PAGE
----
In this section we included the studies in which nutritional interventions were carried out. The general characteristics of the populations included, the design, and the main results of the studies included are presented in Table 6.
We included 18 studies, 14 of which were carried out in Europe, one in the USA, one in Australia, and two in Asia, totaling 2248 patients (each study including between 23 and 420 subjects), with an mean age of 81.6 ± 5.4. Five studies were carried out only on women, whereas the rest had mixed samples (66.8% women).
A majority of the studies (n 14) used oral nutritional supplements. One was preceded by supplementation with parenteral nutrition. In one study the supplement was administered via naso-gastric tube, and in one other study only dietary advice was used. One study did not specify the type of intervention. The characteristics of the interventions, calories used, protein content, and duration of the treatment are summarized in Table 7.
Regarding duration, in seven studies intervention was maintained during hospital stay, in four studies the duration was ≤3 months, and in two it was up to 6 months. Two of the studies did not specify the duration of treatment.
The results demonstrated that a good compliance in the use of oral supplements was associated with an increase in total energy, protein, and liquid intake during hospital stay [16,17,23,24,48]. This is important because higher nutritional intake was associated with less postoperative complications. This improvement in intake brought on an increase of IGF-1, a decrease of bone loss 1 year after the fracture [50], lesser prevalence and intensity of delirium, and lower production of oxidative stress-derived products [23]. Nutritional supplementation could also lead to a decrease in the incidence and duration of pressure ulcers, as well as delay their onset. Weight loss was found among subjects who received no supplementation (the control group) [25,51,52], probably due to a loss of muscle mass [53,54]. Two recent studies used supplements enriched with Calcium β-Hydroxy-β-Methylbutyrate (CaHMB); these studies observed an improvement in muscle indices in the intervention groups but no improvement in the control groups [54,55].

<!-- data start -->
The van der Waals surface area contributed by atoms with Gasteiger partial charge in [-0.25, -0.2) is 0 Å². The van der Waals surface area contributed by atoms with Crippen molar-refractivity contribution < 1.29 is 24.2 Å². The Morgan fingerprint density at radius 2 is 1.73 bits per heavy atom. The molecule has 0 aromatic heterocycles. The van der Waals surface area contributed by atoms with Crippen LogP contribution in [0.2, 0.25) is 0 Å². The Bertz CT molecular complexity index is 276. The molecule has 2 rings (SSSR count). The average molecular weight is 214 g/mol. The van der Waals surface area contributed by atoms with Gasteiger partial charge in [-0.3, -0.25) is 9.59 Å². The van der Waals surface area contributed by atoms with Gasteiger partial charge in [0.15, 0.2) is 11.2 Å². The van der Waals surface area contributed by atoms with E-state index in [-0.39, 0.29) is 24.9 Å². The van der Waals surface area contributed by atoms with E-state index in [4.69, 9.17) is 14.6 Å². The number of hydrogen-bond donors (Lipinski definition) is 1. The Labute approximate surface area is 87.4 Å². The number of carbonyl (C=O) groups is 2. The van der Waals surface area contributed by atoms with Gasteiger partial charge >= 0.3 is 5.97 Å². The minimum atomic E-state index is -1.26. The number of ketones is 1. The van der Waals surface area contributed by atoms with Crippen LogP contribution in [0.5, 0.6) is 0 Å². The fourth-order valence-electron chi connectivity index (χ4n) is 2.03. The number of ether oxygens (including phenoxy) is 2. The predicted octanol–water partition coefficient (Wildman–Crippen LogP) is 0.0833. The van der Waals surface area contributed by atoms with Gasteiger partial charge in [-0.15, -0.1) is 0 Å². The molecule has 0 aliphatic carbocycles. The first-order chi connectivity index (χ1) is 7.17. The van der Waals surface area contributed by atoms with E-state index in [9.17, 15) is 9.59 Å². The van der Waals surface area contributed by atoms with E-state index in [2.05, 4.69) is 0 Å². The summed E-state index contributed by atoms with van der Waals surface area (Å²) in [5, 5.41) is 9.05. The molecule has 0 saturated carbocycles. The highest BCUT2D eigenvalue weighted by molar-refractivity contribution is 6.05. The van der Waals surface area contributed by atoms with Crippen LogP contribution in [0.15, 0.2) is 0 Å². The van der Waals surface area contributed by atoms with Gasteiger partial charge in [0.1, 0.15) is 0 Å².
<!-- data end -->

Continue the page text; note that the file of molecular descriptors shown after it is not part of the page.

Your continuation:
A multidisciplinary approach is required in order to reduce malnourishment in subjects admitted to hospital [25]. Having a dietician on the team [49] as well as nurses trained in nutrition [25] was associated with an increase in energy, protein, and supplement intake. In addition, a multidisciplinary approach was shown to counteract increases in the incidence of malnutrition after discharge [25]. Furthermore, nutritional intervention was associated with lower short- and long-term mortality rate as well as with an increase in quality of life (as revealed by the EuroQol-5D scale) [25,49]. Nutritional advice for well-nourished patients was associated with better performance in the ADL, and with a better recovery of the ability to walk [28].

4. Discussion